Type Classes

Austral doesn’t have operator overloading. That is, you can’t write:

function foo(x: Int32): Unit;

function foo(x: Buffer): Int32;

Because the compiler will complain that there are two functions with the same name. But suppose we want to print things. Normally, we’d have to define a printT function for each type T. This works, it’s not too verbose, but it doesn’t let you reason about interfaces: to know if a type is printable, you have to manually look for a function called something like printFoo for the type.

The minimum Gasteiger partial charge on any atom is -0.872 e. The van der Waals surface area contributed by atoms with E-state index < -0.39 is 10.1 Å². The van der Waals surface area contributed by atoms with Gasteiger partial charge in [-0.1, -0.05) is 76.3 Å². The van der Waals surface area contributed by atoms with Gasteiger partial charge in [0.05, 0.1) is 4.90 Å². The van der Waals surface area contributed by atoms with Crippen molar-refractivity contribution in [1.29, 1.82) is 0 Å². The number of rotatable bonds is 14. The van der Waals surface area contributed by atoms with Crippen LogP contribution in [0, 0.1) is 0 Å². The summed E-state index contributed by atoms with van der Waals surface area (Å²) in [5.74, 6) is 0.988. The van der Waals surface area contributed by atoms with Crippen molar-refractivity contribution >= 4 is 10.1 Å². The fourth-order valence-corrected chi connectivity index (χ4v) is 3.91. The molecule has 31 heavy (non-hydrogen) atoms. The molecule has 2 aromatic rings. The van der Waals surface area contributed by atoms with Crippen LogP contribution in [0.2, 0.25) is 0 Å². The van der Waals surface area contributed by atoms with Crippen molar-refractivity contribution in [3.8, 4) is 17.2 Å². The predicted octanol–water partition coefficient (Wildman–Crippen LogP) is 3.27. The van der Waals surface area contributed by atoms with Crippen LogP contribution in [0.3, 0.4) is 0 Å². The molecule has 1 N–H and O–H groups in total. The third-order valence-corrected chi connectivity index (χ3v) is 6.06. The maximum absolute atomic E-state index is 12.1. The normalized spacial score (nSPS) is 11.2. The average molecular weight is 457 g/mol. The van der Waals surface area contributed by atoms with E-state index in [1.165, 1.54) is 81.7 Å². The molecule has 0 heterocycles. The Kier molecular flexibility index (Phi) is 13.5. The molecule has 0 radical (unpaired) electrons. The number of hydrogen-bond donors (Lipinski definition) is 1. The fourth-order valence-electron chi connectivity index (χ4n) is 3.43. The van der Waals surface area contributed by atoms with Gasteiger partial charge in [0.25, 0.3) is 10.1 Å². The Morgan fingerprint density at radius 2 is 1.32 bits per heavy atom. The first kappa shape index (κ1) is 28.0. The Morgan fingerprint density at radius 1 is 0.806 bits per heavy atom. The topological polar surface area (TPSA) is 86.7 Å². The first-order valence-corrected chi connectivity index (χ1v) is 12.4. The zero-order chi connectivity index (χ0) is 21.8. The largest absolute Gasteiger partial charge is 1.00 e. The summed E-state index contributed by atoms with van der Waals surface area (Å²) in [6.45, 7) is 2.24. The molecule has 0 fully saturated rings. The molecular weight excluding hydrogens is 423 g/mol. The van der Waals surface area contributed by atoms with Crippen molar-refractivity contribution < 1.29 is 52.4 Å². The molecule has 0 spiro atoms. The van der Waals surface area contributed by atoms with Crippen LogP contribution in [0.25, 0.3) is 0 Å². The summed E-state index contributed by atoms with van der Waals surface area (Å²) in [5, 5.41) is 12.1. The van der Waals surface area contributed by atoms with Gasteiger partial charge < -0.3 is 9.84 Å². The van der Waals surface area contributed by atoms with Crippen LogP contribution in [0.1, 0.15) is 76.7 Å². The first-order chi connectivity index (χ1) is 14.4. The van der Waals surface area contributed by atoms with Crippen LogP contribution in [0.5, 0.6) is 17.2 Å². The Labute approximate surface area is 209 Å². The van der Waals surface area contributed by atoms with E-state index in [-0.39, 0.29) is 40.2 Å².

Type classes let us have operator overloading in a way that is principled and allows us to reason about interfaces.

A type class is an interface that types can implement, equivalently, it defines the set of types that implement that interface. Type classes have instances: an instance is the implementation of a type class for a particular type.

For example, you could have a type class for types that can be printed:

typeclass Printable(T: Type) is
    generic [R: Region]
    method printRef(ref: &[T, R]): Unit;

And here’s how you would define an instance for the Int64 type:

instance Printable(Int64) is
    generic [R: Region]
    method printRef(ref: &[Int64, R]): Unit is
        -- ...